Long term mental health need has always been viewed with suspicion. We like neat categories. Long term mental health need, in common with other invisible or variable disabilities, confuses our desire to be able to make definitive judgements. Long term mental health need is not consistent. It fluctuates over time. Sometimes it is more disabling than others. Sometimes, with the right support or treatment in place or in the right conditions or situations it is not disabling at all. Long term mental health need may not be apparent to others; especially where people avoid circumstances and situations where their mental health difficulties are most obvious or most likely to be seen.

Historically in mental health there has been a competency paradox: have insight and competency in managing your particular problems and you will be seen as not being in need of help and support. Lack such skill and experience in knowing yourself and what ails you and you will not be considered competent to express your preference. Make demands for what you need, on the basis you know yourself best, and you might be unlucky enough to find yourself perceived as someone who is just about coping. And just about coping is seen as stability, and stability is seen as re-admittance to the world of people who do not require ongoing care.

Further than this is the idea, contrary to a social model of Disability view, that to rely upon others for support would somehow take away individual agency and make people unable to ‘look after themselves’. If we just gave people with long-term needs what they want, the argument goes, then they would never learn how to do things for themselves. Within a social model of disability, the claiming of resources and the political admission that needing them is not a personal failing means that the demand for resources is key. Empowerment is advocating for and claiming those resources because your needs are different to others but your entitlement to life is the same. In long-term mental health the inverse is true: the logic we have arrived at suggests empowerment is found in needing the least amount of support and resources. Literally, once you have found your empowerment, you will not need assistance. Change is a matter of personal motivation and encouragement, not of control over resources. 

The idea that empowerment might be a benevolent gift results from the idea that being in the position of marginalisation or being on the receiving end of inequalities is a psychological state rather than a material one. Lack of access to resources is a cumulative experience: the longer that lack persists, the greater the effect on your life. Not having food enough for one day feels awful; but never having enough food eventually leads to death. The experience of missing opportunities for education or for building a safe home life aren't just felt through a snapshot comparison with others at any given point across your life. The effect of past inequalities are felt as a growing deviation in opportunities and personal competencies that piles one loss upon another upon another. Inequality is the systemic failure to distribute any form of resource or social good in ways where the outcome is equal between all.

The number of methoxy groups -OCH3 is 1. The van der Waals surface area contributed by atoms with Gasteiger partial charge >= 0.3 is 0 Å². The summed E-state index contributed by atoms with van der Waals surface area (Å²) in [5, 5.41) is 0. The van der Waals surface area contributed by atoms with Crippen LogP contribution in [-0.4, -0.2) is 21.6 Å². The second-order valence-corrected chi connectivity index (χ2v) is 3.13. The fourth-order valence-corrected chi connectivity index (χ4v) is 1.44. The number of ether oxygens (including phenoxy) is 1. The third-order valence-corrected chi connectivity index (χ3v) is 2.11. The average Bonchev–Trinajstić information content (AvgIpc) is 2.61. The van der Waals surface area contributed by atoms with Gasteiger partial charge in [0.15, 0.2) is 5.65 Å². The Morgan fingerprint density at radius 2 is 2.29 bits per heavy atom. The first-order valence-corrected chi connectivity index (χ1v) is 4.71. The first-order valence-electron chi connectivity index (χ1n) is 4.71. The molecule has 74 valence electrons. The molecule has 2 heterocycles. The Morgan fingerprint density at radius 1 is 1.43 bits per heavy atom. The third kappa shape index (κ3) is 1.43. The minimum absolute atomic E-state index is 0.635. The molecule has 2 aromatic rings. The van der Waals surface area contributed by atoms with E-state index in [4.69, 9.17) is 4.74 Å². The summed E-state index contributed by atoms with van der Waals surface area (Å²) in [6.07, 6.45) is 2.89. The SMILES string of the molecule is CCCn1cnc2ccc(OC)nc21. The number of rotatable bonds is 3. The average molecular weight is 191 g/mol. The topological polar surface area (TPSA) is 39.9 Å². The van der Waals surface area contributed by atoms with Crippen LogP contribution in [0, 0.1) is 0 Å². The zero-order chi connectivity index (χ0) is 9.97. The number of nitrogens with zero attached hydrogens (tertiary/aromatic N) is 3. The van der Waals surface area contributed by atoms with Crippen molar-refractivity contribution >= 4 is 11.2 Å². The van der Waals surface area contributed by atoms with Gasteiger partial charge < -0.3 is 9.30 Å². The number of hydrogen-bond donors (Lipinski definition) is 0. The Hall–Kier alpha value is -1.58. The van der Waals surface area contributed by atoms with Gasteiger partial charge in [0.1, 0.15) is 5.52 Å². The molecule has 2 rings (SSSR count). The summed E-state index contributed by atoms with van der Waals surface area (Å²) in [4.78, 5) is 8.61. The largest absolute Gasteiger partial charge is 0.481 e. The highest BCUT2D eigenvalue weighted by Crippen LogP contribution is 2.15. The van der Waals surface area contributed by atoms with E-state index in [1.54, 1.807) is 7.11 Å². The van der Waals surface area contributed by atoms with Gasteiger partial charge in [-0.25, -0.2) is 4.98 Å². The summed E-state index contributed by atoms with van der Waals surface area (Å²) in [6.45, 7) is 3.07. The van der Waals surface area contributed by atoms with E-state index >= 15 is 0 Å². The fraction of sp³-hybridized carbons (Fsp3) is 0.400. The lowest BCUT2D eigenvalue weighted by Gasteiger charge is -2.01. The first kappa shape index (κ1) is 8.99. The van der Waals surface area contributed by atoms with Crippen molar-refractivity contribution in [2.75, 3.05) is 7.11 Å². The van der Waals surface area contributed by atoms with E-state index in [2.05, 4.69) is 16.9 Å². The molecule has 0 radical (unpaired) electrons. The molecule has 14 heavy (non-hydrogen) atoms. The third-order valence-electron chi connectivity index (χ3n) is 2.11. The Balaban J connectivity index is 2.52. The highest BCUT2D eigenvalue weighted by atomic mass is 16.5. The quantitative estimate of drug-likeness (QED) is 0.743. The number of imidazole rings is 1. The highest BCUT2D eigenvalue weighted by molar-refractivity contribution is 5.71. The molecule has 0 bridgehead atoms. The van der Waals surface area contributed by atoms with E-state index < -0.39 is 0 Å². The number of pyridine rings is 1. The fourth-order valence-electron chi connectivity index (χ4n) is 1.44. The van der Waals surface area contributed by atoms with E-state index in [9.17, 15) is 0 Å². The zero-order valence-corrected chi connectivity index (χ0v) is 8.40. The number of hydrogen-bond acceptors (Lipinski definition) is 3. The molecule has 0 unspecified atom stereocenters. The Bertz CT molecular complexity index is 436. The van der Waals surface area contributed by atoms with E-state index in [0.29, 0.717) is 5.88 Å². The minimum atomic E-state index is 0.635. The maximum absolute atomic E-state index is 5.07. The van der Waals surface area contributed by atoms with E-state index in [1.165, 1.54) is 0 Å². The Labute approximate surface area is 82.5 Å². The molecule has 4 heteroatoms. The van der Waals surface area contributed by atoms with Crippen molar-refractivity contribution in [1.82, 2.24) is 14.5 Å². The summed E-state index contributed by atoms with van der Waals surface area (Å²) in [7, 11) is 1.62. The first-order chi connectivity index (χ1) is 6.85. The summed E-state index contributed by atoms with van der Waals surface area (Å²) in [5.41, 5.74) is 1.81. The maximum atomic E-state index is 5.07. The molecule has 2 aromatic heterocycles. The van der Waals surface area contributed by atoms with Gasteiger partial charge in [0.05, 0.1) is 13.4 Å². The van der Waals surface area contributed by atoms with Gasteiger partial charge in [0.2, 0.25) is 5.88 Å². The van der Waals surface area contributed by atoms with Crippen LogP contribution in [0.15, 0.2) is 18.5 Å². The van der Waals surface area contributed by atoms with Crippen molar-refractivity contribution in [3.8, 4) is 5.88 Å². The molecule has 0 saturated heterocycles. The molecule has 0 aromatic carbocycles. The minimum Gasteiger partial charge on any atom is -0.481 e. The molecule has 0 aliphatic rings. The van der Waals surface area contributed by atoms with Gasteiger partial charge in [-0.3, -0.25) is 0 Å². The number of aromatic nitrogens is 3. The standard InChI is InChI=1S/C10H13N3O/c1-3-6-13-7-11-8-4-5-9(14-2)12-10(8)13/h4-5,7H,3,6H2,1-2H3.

Empowerment in mental health often mashes up the idea of self-determination; where people have power over their own lives; with self-reliance; where people draw upon their own skills and abilities. The spectre that hangs over the idea of empowerment is, in this cosmology, its evil twin: dependency. In this view, an empowered individual or community does not rely upon others to do things for them. Give a man a fish, the worn-out slogan goes, and he will eat for a day; teach a man to fish and he will eat forever. Recovery in mental health is seen as synonymous with competency and competency is a learned quality; not a functional one.

When we tell a community that ‘it’s not what’s wrong; it’s what’s strong’ without acknowledging inequality it can feel like what is being said is ‘what are you going to do to sort your own problems out?’ The measure of empowerment in this view is not the degree of command over resources that an individual or community has, but the lack of reliance on the resources of others. Considering power is the literal extent to which it is possible to command or induce others to do things, it is odd that empowerment for those regarded to be marginalised, as many who live with long-term distress and mental ill-health are, should be so at odds. No one suggests that a Prime Minister is dependent because they don't put the bins out themselves, or don't rig up their own telephone lines or plan their own travel. When we are talking about men and fishes we could equally argue: rich men never catch their own fish and get to decide to have something other than fish for dinner.

When we tell a community that ‘it’s not what’s wrong; it’s what’s strong’ without acknowledging inequality it can feel like what is being said is ‘what are you going to do to sort your own problems out?’

Rich, privileged communities might look like ‘they stand on their own two feet’, but that’s easy to do when you have the power to demand and receive everything you need. For people with long-term mental health needs, it’s only a mixture of large and small, political and practical, professional and personal, that will get us where we want or need to be.

Recovery in mental health was once the rallying cry for mental health activists but is viewed by some with suspicion. To be ‘recovered’ in the understanding of activist groups like Recovery in the Bin is to no longer be entitled to support; even when it was support in the first place that made living a viable life possible.

Part 4